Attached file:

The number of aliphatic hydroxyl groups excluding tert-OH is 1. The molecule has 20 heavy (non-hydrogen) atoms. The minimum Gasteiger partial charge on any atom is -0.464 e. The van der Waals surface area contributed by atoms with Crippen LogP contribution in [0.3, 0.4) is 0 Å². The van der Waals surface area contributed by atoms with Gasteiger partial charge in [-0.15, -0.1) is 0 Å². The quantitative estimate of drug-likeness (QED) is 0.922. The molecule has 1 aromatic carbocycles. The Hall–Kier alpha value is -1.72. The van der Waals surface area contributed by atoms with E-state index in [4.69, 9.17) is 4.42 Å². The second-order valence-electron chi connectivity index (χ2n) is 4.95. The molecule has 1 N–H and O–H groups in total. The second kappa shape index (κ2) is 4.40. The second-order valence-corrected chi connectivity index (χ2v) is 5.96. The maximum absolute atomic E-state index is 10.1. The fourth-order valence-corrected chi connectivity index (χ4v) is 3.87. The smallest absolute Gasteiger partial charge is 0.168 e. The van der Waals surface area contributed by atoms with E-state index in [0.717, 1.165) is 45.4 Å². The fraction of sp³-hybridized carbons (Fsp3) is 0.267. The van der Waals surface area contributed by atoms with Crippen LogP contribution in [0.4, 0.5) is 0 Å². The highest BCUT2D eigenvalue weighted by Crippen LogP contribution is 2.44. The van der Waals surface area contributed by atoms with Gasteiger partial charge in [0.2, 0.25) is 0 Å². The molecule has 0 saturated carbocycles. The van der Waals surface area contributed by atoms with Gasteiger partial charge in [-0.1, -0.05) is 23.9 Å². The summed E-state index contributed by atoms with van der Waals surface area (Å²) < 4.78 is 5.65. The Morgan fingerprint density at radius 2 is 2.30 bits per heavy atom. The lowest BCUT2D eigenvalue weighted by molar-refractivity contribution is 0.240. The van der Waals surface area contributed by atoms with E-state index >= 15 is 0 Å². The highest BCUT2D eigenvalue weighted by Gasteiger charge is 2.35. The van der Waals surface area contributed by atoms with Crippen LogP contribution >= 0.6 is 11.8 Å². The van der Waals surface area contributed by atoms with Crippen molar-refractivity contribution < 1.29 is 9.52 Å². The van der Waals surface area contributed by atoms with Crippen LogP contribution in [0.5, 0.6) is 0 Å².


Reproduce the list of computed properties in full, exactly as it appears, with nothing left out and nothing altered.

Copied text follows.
The number of aliphatic hydroxyl groups excluding tert-OH is 1. The molecule has 20 heavy (non-hydrogen) atoms. The minimum Gasteiger partial charge on any atom is -0.464 e. The van der Waals surface area contributed by atoms with Crippen LogP contribution in [0.3, 0.4) is 0 Å². The van der Waals surface area contributed by atoms with Gasteiger partial charge in [-0.15, -0.1) is 0 Å². The quantitative estimate of drug-likeness (QED) is 0.922. The molecule has 1 aromatic carbocycles. The Hall–Kier alpha value is -1.72. The van der Waals surface area contributed by atoms with E-state index in [4.69, 9.17) is 4.42 Å². The second-order valence-electron chi connectivity index (χ2n) is 4.95. The molecule has 1 N–H and O–H groups in total. The second kappa shape index (κ2) is 4.40. The second-order valence-corrected chi connectivity index (χ2v) is 5.96. The maximum absolute atomic E-state index is 10.1. The fourth-order valence-corrected chi connectivity index (χ4v) is 3.87. The smallest absolute Gasteiger partial charge is 0.168 e. The van der Waals surface area contributed by atoms with E-state index in [0.717, 1.165) is 45.4 Å². The fraction of sp³-hybridized carbons (Fsp3) is 0.267. The van der Waals surface area contributed by atoms with Crippen LogP contribution in [0.4, 0.5) is 0 Å². The highest BCUT2D eigenvalue weighted by Crippen LogP contribution is 2.44. The van der Waals surface area contributed by atoms with Gasteiger partial charge in [0.2, 0.25) is 0 Å². The molecule has 0 saturated carbocycles. The van der Waals surface area contributed by atoms with Gasteiger partial charge in [-0.1, -0.05) is 23.9 Å². The summed E-state index contributed by atoms with van der Waals surface area (Å²) < 4.78 is 5.65. The Morgan fingerprint density at radius 2 is 2.30 bits per heavy atom. The lowest BCUT2D eigenvalue weighted by molar-refractivity contribution is 0.240. The van der Waals surface area contributed by atoms with E-state index >= 15 is 0 Å². The highest BCUT2D eigenvalue weighted by Gasteiger charge is 2.35. The van der Waals surface area contributed by atoms with Crippen LogP contribution >= 0.6 is 11.8 Å². The van der Waals surface area contributed by atoms with Crippen molar-refractivity contribution < 1.29 is 9.52 Å². The van der Waals surface area contributed by atoms with Crippen LogP contribution in [0.5, 0.6) is 0 Å².